Privileged access: no longer just for the top dogs
- Johann Redelinghuys
- 08 Jul 2013 (South Africa)
Privileged information used to be a weapon used by top people to establish their territorial rights and to assert their authority. In political, civil and business hierarchies, the power of those at the top was protected by their access to confidential information. Lower down the food-chain the workers and people on the factory floor had to be satisfied that the ‘bosses’ knew what they were doing. There was a sense of ‘closed doors’ when any serious matter of strategy or finance was being discussed.
In medieval hierarchies the peasants were kept in place by their illiteracy. Only the clergy could read the Bible and they told the generally ignorant people what it said.
Access to information has always been for those who are privileged. That is why we preface some important part of a conversation with “strictly between us” before telling the confidential story. A document with a “strictly private and confidential” stamp confers a measure of privilege on the one to whom it is addressed.
There used to be a line between information about people which was out in the open and that which was considered to be ‘personal’. Now, in the very public social media, a great deal of highly personal information is right there for all the world to see. We see each other’s personal, often intimate photographs and follow each other’s every movement in sometimes agonising detail.
There was a time when inquisitive subordinates or children trying to pick up on tit-bits of confidential discussions were told firmly “That’s none of your business!” These days everything is everyone’s business. In politics, as in business, transparency is the current and greatest virtue. Any sniff of hiding information or obfuscation is immediately debunked. Nothing can be kept ‘under wraps’ for any length of time anymore. The people on the ground have now become used to having access to information. They like it and want more and more of it.
In the public domain, what is happening in Egypt illustrates this perfectly. After a proper democratic election, Mohamed Morsi was found to be veering in a direction away from the people who elected him. The hyperactive public media, also feeding off the social media, could pass on full information about Morsi’s performance. The people were being updated constantly about his decisions and leadership choices. The news spread and a popular uprising started. As it did in other ‘Arab Spring’ uprisings, the social media took over and mobilised the population. Morsi and his party tried desperately to defend and ‘explain’ what was going on. But the people wouldn’t have it.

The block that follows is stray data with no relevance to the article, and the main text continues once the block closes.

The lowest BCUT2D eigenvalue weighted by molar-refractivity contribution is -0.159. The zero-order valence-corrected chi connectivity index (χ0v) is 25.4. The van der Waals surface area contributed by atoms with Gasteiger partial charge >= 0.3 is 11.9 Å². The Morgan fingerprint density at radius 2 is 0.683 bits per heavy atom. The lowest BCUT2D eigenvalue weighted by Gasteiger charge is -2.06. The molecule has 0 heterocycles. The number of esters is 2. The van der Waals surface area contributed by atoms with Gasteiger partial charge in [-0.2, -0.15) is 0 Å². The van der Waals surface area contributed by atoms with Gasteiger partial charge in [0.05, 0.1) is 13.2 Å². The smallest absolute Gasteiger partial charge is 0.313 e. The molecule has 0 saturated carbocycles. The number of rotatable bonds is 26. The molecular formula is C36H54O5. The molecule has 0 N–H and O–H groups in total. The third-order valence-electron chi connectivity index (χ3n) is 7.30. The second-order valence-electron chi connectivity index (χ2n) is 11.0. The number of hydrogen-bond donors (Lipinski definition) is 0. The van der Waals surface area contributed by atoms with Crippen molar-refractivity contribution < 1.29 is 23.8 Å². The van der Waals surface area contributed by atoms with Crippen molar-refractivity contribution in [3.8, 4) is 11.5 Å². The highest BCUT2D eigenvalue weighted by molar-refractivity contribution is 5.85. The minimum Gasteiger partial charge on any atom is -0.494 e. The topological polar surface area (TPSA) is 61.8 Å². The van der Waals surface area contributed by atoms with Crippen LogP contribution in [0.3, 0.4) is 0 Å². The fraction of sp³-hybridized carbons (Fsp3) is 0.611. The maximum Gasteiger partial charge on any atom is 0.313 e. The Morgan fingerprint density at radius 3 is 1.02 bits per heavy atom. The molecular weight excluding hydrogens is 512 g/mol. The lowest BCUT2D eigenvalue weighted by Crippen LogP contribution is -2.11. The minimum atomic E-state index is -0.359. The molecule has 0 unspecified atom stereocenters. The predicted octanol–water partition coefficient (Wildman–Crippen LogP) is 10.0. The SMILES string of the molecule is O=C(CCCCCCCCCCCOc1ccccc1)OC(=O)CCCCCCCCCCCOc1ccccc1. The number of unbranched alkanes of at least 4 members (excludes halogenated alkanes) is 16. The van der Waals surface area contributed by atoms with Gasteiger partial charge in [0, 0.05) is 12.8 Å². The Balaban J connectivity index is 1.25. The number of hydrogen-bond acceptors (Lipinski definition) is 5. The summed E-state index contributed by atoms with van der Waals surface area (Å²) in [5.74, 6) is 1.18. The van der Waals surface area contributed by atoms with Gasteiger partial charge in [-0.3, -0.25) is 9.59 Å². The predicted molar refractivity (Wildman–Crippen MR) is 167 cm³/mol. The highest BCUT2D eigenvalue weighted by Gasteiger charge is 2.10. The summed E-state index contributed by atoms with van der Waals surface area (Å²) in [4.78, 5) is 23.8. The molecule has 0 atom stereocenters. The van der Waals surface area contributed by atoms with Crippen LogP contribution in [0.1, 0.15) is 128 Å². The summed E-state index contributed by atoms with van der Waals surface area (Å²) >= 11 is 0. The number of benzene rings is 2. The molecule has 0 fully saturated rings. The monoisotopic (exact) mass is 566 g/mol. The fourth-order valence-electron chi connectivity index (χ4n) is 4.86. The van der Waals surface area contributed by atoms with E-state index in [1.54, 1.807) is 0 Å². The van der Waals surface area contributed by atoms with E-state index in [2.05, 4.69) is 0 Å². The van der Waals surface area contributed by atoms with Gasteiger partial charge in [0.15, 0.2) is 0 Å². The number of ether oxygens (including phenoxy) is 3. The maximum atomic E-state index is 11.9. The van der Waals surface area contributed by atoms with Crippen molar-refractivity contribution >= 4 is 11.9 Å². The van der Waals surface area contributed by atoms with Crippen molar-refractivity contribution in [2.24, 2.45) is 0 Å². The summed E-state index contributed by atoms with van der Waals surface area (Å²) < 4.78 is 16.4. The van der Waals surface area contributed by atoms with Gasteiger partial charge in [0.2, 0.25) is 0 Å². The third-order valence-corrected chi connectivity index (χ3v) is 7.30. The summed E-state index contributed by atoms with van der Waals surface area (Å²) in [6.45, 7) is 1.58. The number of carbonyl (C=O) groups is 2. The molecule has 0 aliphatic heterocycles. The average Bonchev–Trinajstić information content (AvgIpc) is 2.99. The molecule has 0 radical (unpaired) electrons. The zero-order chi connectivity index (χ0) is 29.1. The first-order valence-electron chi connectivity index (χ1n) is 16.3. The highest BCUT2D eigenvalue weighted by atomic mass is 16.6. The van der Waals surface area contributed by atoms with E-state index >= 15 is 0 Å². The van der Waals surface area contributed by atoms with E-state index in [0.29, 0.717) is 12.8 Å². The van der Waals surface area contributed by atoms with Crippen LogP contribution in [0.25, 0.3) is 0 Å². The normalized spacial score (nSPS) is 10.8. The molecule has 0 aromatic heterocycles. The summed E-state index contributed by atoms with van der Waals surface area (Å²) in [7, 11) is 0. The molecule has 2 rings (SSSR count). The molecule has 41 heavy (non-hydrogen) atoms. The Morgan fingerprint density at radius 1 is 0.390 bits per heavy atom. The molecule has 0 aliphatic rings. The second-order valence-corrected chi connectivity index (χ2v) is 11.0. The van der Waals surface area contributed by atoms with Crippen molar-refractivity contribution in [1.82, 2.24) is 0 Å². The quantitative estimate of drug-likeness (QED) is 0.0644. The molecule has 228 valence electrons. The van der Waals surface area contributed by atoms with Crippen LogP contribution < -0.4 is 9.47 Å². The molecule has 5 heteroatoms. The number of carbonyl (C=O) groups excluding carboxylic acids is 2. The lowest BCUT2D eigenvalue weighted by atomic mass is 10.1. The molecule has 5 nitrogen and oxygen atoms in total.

In Syria it is the same thing. The government tries to placate the people by putting a spin on what they are doing, and referring to the popular opposition as ‘trouble-makers’. But the information in the hands of the people is too powerful. They know the truth.
Governments fear losing what they regard as their security-controlled information. It makes them vulnerable when the people know what is going on. The Edward Snowden affair shows how easy it is for a systems-geek to expose the wrong-doing of a country’s leaders. Julian Assange, founder of Wikileaks, is taking refuge in the Ecuadorian Embassy. It costs Scotland Yard, it is said, $5 million a year to keep an eye on him. That is how dangerous information is, and how keenly the British government wants to keep it out of reach.
Listed public companies, bowing to increasing shareholder activism and various governance imperatives, now insist on annual reports disclosing a great deal of detail that was previously ‘strictly private and confidential’. Directors’ remuneration must be fully disclosed; so is their attendance at board meetings. Soon board members will have to acknowledge how they voted on contentious issues. Governance doyen Mervyn King is a vigorous advocate of ‘integrated reporting’, where the company and its board must show how the company creates value. They cannot simply get away, as they did for so long, with reporting only the financials. The stakeholders now want to know about the strategy and governance details as well as how the company engages with the community, how it relates to the environment, and generally how it does its business.
Board members often complain that board meetings take too long and that directors regularly ask for more information before they make decisions. The addiction to information is found at all levels.
The management of the information about Madiba’s progress in hospital illustrates how much the democratisation of information has become entrenched. In the past we would have been satisfied with the suspect bulletins given by ANC spokesman on the matter, Mac Maharaj, and simply trusted the authorities for the ex-president’s well-being. Now there are daily requests for the doctors to give an accurate account of what is really happening. We want to hear what professionals who can be trusted have to say. People are no longer content to be kept in the dark.
We understand that Nelson Mandela has a family and that they have first access to the information about him, but in a very particular and real sense he also belongs to us, the people of South Africa. We and all those around the world who treasure his legacy have a claim on knowledge of his well-being and exactly what is happening to him.
The job of the media is to get to the truth. Often it takes a great deal of time and effort for them to present an accurate account of the facts. Why would those in authority not realise that it is easier and less punishing in the end to communicate with honesty and integrity; not to treat the public like children and to stop dissembling when important issues are at stake? DM